by Tom HARALDSEN
BOUNTIFUL—A century ago, a baby boy was born on the family farm in Bountiful. It was 1918, and Charles W. Bangerter grew up working on that parcel of land for the next 80 years. His grandfather Nicklas had purchased the parcel in 1902.
Charles’ son Alan Bangerter continues that multi-generational love and passion for farming on nearly 12 acres of agricultural land that today is surrounded by homes and businesses. Action taken by the Bountiful City Council should help maintain this urban farm for a few more generations.
As he had done previously with the Farmington City Council and with Davis County, Alan Bangerter requested creation of an agricultural protection area for his farm at about 1280 N. 400 East. The city doesn’t have a specific zone designation for that, but planning director Chad Wilkinson said both the county’s agriculture protection advisory board and Bountiful’s planning commission forwarded favorable recommendations for the request. It passed unanimously.
“A lot of people ask me how I feel about having my land surrounded by development here,” Bangerter said. “I am happy to be an island in Bountiful.” The Bangerter farm has not only kept a scenic open space alive and growing, literally, in the community, but his produce is in high demand at Bountiful’s Farmer’s Market and in many local grocery stores.
“We hire local employees every growing season,” he said. “Many of Bountiful’s businessmen and women got their first jobs working for us as teenagers during the summer. We pay out wages in excess of $400,000 per year.”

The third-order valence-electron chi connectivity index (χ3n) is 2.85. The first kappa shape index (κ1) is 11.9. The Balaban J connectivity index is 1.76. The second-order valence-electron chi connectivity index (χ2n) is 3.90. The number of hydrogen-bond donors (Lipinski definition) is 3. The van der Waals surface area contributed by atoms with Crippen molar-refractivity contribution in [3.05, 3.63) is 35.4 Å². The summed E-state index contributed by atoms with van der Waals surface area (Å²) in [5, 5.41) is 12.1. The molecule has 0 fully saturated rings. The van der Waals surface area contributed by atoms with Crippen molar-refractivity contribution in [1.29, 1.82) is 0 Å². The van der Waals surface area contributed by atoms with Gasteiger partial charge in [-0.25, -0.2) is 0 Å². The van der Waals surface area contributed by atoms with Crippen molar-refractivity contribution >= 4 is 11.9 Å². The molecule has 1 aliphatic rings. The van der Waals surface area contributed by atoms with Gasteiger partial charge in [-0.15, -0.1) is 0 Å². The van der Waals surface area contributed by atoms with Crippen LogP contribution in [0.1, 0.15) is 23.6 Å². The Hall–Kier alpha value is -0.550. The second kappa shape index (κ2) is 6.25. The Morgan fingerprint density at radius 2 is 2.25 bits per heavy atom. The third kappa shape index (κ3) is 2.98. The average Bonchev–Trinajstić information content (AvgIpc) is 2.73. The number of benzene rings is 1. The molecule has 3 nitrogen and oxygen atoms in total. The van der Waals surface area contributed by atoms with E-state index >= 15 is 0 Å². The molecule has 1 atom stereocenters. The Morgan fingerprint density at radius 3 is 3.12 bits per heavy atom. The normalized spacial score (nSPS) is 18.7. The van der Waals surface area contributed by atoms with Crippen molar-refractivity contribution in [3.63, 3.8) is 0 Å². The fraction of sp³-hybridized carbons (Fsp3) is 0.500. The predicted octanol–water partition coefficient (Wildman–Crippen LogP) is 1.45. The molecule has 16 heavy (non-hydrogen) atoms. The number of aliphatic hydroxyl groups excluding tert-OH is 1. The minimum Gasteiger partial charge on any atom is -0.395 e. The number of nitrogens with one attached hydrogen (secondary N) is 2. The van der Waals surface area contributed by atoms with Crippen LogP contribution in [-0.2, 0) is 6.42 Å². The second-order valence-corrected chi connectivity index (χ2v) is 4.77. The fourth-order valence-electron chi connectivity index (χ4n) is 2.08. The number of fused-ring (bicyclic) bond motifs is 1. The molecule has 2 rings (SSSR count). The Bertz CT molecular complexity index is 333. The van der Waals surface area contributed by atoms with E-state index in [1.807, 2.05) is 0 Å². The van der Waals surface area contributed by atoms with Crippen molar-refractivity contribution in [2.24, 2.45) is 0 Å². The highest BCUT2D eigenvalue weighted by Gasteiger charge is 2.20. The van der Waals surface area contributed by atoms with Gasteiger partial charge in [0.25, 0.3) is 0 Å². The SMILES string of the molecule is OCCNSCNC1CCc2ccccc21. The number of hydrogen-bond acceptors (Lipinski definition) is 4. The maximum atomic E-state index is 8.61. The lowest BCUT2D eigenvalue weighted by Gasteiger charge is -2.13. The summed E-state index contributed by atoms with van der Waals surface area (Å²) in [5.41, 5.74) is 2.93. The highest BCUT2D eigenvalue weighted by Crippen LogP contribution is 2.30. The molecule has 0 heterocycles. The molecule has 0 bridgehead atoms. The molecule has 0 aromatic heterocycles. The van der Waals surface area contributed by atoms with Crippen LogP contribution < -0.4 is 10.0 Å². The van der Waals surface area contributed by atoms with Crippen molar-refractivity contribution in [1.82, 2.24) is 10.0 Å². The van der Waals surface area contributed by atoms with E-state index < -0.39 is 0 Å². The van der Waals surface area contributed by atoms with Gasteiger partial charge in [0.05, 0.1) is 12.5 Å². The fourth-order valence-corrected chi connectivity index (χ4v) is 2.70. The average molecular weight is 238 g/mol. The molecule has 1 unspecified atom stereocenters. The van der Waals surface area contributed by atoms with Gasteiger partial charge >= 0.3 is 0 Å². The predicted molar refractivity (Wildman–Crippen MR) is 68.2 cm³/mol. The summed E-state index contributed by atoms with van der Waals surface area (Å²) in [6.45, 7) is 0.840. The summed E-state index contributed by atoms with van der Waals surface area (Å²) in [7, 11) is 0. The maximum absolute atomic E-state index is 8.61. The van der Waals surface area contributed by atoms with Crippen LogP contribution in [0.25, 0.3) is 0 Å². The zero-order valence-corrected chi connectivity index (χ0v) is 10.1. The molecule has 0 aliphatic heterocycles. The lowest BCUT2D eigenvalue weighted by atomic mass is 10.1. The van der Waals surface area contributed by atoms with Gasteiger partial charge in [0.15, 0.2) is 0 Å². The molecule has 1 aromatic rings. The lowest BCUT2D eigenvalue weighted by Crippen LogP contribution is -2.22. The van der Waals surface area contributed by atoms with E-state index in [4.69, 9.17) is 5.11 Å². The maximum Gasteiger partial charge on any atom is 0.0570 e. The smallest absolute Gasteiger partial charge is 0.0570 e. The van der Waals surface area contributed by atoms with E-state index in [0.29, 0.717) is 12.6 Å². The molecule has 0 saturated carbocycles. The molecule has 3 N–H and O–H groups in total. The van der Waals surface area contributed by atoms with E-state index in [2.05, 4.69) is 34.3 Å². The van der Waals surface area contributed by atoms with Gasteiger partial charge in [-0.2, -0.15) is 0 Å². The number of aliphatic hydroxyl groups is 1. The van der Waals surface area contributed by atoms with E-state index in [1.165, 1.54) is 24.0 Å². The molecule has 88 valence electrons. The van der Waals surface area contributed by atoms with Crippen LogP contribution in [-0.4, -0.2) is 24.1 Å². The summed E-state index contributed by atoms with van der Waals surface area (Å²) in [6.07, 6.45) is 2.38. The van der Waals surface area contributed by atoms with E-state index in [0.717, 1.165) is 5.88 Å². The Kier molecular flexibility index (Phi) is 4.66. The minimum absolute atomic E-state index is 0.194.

Production is high during peak season—Bangerter Farms harvests and delivers the equivalent of two semi truckloads of fresh vegetables per day to local warehouses.
In recent years, urbanization has taken its toll on many farms, including creation of portions of the Legacy Parkway and Legacy Bike Trail. Just a few weeks ago, the Bangerter family successfully stopped plans by Farmington City to turn some of their land into soccer or recreational fields by receiving the protection designation from that city’s council.
“The preservation of the remaining areas of farm land in Bountiful as well as Davis County is vital,” Bangerter said. “Not only do we feel that we are losing ground—literally—but that a rich rural heritage is being paved over.”
So the Bangerter’s sought protection, which they received. And each member of the city council had a positive comment to make about the impact or memories they have of the urban farm within the city’s borders.
“This proposal is consistent with the intent of the state’s agricultural protection area statute,” Wilkinson reported. “The City does not have an agricultural zoning designation, but because the (farm) has been operating for over 100 years, the agricultural use is considered a legal existing nonconforming use.”
“We all love the farm,” Mayor Randy Lewis said. “We love what your family has brought to the community.” Councilwoman Kendalyn Harris said she worked on the farm for a part of a summer as a youth. “It was very hard work, but it helped me learn to work. I’m so glad you’re here.”